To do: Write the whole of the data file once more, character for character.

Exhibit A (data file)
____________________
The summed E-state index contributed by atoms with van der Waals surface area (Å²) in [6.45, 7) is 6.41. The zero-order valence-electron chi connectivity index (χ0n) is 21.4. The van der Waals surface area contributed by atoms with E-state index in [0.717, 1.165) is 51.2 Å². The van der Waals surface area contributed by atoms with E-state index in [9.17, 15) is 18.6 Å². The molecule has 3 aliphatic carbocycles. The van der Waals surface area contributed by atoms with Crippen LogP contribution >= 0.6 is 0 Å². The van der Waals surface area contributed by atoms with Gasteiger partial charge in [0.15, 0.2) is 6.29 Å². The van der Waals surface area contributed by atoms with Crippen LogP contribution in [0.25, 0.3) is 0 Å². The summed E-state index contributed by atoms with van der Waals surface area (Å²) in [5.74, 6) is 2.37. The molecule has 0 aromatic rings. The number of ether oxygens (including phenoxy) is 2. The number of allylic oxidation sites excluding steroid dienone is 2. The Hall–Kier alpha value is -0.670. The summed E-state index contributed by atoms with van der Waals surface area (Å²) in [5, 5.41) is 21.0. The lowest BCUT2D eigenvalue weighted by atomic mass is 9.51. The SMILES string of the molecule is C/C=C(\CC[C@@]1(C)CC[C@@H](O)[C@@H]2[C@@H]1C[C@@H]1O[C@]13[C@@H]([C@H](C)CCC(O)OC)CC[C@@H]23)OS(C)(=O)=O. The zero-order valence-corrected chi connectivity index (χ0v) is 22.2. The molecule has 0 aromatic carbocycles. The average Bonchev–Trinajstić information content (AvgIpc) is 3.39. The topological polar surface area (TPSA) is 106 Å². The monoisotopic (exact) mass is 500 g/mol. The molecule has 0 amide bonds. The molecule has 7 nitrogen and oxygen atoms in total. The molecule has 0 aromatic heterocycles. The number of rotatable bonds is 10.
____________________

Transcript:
The summed E-state index contributed by atoms with van der Waals surface area (Å²) in [6.45, 7) is 6.41. The zero-order valence-electron chi connectivity index (χ0n) is 21.4. The van der Waals surface area contributed by atoms with E-state index in [0.717, 1.165) is 51.2 Å². The van der Waals surface area contributed by atoms with E-state index in [9.17, 15) is 18.6 Å². The molecule has 3 aliphatic carbocycles. The van der Waals surface area contributed by atoms with Crippen LogP contribution >= 0.6 is 0 Å². The van der Waals surface area contributed by atoms with Gasteiger partial charge in [0.15, 0.2) is 6.29 Å². The van der Waals surface area contributed by atoms with Crippen LogP contribution in [0.25, 0.3) is 0 Å². The summed E-state index contributed by atoms with van der Waals surface area (Å²) in [5.74, 6) is 2.37. The molecule has 0 aromatic rings. The number of ether oxygens (including phenoxy) is 2. The number of allylic oxidation sites excluding steroid dienone is 2. The Hall–Kier alpha value is -0.670. The summed E-state index contributed by atoms with van der Waals surface area (Å²) in [5, 5.41) is 21.0. The lowest BCUT2D eigenvalue weighted by atomic mass is 9.51. The SMILES string of the molecule is C/C=C(\CC[C@@]1(C)CC[C@@H](O)[C@@H]2[C@@H]1C[C@@H]1O[C@]13[C@@H]([C@H](C)CCC(O)OC)CC[C@@H]23)OS(C)(=O)=O. The zero-order valence-corrected chi connectivity index (χ0v) is 22.2. The molecule has 0 aromatic carbocycles. The average Bonchev–Trinajstić information content (AvgIpc) is 3.39. The topological polar surface area (TPSA) is 106 Å². The monoisotopic (exact) mass is 500 g/mol. The molecule has 0 amide bonds. The molecule has 7 nitrogen and oxygen atoms in total. The molecule has 0 aromatic heterocycles. The number of rotatable bonds is 10.